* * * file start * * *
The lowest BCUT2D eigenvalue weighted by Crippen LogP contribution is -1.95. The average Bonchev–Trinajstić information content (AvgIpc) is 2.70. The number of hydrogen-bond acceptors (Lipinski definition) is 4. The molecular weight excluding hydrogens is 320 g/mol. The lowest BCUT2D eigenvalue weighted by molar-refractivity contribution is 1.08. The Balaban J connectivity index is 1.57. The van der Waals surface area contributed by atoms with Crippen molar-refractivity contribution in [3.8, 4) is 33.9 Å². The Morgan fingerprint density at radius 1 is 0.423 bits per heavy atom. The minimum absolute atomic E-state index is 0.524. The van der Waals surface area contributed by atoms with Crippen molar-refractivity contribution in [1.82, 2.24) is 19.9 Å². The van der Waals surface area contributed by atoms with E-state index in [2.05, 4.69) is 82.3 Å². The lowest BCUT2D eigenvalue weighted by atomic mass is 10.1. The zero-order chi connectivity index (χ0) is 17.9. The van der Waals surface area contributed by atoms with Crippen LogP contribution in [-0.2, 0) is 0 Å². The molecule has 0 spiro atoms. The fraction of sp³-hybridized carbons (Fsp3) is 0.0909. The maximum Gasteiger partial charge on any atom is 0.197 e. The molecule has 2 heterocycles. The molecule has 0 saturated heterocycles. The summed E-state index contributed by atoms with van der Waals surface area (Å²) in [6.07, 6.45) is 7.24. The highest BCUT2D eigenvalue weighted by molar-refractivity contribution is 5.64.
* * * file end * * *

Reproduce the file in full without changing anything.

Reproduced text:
The lowest BCUT2D eigenvalue weighted by Crippen LogP contribution is -1.95. The average Bonchev–Trinajstić information content (AvgIpc) is 2.70. The number of hydrogen-bond acceptors (Lipinski definition) is 4. The molecular weight excluding hydrogens is 320 g/mol. The lowest BCUT2D eigenvalue weighted by molar-refractivity contribution is 1.08. The Balaban J connectivity index is 1.57. The van der Waals surface area contributed by atoms with Crippen molar-refractivity contribution in [3.8, 4) is 33.9 Å². The Morgan fingerprint density at radius 1 is 0.423 bits per heavy atom. The minimum absolute atomic E-state index is 0.524. The van der Waals surface area contributed by atoms with Crippen molar-refractivity contribution in [1.82, 2.24) is 19.9 Å². The van der Waals surface area contributed by atoms with E-state index in [2.05, 4.69) is 82.3 Å². The lowest BCUT2D eigenvalue weighted by atomic mass is 10.1. The zero-order chi connectivity index (χ0) is 17.9. The van der Waals surface area contributed by atoms with Crippen LogP contribution in [-0.2, 0) is 0 Å². The molecule has 0 spiro atoms. The fraction of sp³-hybridized carbons (Fsp3) is 0.0909. The maximum Gasteiger partial charge on any atom is 0.197 e. The molecule has 2 heterocycles. The molecule has 0 saturated heterocycles. The summed E-state index contributed by atoms with van der Waals surface area (Å²) in [6.07, 6.45) is 7.24. The highest BCUT2D eigenvalue weighted by molar-refractivity contribution is 5.64.